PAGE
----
The mafia's effect on the economy
A well-dressed man is placed in handcuffs. This photo represents mafia and crime.
TEXT OF INTERVIEW
KAI RYSSDAL: The FBI did what you can only call "a sweep" in New York this morning. The feds arrested 127 members of the families that control the mafia throughout New York, New Jersey and New England.
If the mob were a company -- and in a way it kind of is -- that would really affect the bottom line in an already weak economy. So we've called Greg Smith; he covers organized crime for the New York Daily News. Greg, welcome to the program.
GREG SMITH: I'm happy to be here.
RYSSDAL: Is there a way to figure out how big the mob economy is in the New York area?
SMITH: Yeah, it's difficult to quantify because these guys don't really file 10-Q statements with the FTC. However, there are certain aspects of the mafia that are extremely predictable. One of them is their infiltration of unions. That's always been their big money maker because when they can control a union, they can extort a lot of money out of big business and that is the thing that goes up and down with the economy for them. They always have their other scams as well, but that's the big money maker for them.
RYSSDAL: The two industries that were mentioned a lot in news reports of the arrests this morning were construction and then the New York City waterfront.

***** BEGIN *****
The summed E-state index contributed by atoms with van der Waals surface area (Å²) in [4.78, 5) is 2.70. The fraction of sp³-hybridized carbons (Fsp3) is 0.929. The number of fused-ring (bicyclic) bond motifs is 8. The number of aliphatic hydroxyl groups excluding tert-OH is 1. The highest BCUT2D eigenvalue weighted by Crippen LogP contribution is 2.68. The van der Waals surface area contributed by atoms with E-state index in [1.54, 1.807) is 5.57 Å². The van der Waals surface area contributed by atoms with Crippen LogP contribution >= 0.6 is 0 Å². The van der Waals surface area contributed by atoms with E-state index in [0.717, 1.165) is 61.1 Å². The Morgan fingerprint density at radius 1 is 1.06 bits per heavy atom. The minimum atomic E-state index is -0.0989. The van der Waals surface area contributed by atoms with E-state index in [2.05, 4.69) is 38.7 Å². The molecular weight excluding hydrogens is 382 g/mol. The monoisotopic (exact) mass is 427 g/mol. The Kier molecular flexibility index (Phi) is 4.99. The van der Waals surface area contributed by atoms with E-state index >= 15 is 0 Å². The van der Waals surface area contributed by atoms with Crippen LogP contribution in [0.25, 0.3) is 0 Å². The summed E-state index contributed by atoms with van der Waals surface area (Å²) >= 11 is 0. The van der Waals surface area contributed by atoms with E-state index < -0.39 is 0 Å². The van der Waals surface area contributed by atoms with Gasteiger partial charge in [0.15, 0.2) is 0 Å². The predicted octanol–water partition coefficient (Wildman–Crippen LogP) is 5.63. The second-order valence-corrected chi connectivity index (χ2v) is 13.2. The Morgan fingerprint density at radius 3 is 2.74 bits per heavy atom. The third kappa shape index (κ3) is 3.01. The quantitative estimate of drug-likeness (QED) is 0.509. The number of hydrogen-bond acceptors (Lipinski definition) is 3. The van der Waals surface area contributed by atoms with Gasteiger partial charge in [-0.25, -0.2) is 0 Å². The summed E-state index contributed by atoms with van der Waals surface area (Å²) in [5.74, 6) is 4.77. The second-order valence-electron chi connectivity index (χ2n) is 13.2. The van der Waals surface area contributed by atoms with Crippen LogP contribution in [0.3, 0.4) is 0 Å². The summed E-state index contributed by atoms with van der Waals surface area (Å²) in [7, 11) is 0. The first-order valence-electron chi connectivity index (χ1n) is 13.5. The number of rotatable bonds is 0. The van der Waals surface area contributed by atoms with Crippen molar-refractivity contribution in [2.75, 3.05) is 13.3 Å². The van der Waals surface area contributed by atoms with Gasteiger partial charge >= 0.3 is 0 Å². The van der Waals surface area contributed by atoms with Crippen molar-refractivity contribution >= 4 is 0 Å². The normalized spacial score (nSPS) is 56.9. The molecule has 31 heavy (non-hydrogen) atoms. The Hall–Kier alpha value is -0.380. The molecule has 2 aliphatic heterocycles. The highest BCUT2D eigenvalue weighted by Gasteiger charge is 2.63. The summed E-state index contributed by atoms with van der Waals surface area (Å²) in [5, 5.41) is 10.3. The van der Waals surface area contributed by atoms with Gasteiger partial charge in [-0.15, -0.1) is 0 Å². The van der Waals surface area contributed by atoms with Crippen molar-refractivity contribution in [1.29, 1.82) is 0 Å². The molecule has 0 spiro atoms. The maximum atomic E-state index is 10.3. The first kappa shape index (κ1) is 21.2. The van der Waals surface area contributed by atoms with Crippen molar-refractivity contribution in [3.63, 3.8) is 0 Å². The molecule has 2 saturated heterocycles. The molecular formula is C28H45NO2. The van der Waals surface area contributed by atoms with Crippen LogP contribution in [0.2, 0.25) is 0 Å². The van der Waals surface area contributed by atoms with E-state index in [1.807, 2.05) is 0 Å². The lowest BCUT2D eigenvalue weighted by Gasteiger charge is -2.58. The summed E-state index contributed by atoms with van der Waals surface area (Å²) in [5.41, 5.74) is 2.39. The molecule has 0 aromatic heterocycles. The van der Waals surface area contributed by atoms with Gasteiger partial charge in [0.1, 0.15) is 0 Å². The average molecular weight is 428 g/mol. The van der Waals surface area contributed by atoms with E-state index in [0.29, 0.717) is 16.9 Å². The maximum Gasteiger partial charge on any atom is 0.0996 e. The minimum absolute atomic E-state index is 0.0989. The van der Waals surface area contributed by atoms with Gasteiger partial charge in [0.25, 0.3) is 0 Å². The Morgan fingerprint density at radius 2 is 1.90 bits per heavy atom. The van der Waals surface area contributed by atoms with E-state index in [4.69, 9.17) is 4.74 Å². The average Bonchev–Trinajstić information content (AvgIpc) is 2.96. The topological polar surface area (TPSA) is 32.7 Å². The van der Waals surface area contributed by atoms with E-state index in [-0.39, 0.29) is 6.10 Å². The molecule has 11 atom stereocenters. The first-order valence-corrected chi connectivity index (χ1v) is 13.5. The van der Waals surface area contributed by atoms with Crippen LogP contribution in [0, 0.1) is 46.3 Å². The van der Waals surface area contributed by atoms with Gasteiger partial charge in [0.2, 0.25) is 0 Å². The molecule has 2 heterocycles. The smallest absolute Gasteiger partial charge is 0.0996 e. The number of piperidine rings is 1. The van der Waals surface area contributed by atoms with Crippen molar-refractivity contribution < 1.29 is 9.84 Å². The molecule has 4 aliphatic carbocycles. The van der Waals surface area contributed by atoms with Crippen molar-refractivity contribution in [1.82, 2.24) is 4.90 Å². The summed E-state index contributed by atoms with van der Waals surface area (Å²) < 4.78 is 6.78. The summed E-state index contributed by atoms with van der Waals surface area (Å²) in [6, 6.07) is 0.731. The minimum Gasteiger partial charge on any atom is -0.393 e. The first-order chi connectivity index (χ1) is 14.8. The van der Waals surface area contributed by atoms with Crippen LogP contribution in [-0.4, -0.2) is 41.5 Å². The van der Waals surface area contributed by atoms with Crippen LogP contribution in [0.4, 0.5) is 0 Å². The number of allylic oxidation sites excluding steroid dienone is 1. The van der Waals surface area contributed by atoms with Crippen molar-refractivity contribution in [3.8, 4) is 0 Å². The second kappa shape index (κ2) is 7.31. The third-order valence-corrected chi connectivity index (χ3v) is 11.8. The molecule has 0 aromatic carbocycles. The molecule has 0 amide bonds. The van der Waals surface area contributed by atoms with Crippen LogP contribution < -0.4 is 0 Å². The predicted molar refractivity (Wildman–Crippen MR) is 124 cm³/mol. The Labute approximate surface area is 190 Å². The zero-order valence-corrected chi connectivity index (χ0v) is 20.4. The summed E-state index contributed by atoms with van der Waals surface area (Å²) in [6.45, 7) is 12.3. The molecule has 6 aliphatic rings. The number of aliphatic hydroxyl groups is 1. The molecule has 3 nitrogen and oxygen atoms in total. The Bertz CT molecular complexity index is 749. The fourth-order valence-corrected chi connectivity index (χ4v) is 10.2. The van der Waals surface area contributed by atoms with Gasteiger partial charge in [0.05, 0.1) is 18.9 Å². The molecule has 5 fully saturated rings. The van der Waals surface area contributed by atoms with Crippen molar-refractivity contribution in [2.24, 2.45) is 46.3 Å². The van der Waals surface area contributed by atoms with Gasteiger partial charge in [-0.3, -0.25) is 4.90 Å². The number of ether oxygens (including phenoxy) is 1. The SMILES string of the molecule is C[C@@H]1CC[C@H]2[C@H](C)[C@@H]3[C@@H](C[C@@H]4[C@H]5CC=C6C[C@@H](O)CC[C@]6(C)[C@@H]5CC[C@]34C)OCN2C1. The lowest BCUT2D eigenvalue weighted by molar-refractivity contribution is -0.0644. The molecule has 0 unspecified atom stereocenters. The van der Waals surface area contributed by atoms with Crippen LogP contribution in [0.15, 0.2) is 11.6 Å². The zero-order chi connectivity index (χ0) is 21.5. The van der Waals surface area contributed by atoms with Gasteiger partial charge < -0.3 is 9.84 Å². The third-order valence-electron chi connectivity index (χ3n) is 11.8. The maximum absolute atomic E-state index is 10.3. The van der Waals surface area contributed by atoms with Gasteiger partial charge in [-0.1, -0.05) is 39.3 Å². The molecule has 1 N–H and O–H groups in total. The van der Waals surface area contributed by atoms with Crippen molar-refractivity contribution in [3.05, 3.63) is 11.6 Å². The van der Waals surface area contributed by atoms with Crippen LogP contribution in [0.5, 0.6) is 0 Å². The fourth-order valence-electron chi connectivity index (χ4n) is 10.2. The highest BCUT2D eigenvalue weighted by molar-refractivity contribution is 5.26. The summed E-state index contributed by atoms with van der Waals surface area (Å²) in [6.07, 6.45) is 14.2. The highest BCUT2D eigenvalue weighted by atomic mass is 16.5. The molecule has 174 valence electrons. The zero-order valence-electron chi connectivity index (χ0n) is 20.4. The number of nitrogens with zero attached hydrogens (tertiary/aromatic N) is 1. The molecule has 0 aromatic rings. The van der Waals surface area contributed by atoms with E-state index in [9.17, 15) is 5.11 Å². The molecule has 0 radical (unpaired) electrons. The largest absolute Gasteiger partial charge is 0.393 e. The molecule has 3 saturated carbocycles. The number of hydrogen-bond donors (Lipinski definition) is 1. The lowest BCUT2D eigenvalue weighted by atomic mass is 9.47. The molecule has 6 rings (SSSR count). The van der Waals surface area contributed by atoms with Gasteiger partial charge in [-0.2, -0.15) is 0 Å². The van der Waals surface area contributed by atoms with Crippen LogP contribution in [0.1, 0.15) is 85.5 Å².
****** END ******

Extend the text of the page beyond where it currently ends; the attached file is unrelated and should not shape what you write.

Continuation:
SMITH: There were three unions that were implicated in today's massive arrest. The waterfront union, which is I guess not terribly surprising. The mafia has been involved in the New York-New Jersey waterfront forever. Today's indictment basically goes after the New Jersey side. Then there's the concrete workers union, another non-surprise because they've been involved in the construction industry also forever. And then the other one is the Teamsters.
RYSSDAL: The recession, obviously, has affected the entire economy. Can you figure out how the recession has treated the mob?
SMITH: They react the way everybody reacts to the economy. If the money isn't coming in from one place, they go try to find it somewhere else. One of the things that I saw recently was they showed in these mortgage frauds schemes that are kind of a reaction to the collapse of the housing market. So while they made some good money during the housing run-up by controlling, for example, construction unions, also controlling certain corrupt contractors that were making a lot of money when the housing market was on the way up. When the thing collapsed, they then switched over and got into mortgage fraud, which is also apparently quite a lucrative way of making money.
RYSSDAL: Yeah, that's a fact. The mob, obviously, is cyclical -- some families are up, some are down, business is good, business is bad. Is there any reason to think that this is some kind of nail in the coffin?
SMITH: No. I mean, the mafia in America -- and specifically in New York -- has been pronounced dead repeatedly. But these guys are really resilient, they just find new ways to get money no matter what the status of the economy is, no matter what the status of the FBI is, they are always around.
RYSSDAL: Greg Smith is a reporter at the New York Daily News. His new book is called "Nothing But Money: How the Mob Infiltrated Wall Street." Greg, thanks a lot.
SMITH: No problem. Thank you.
RYSSDAL: You can see how much you know about the business of the mob.
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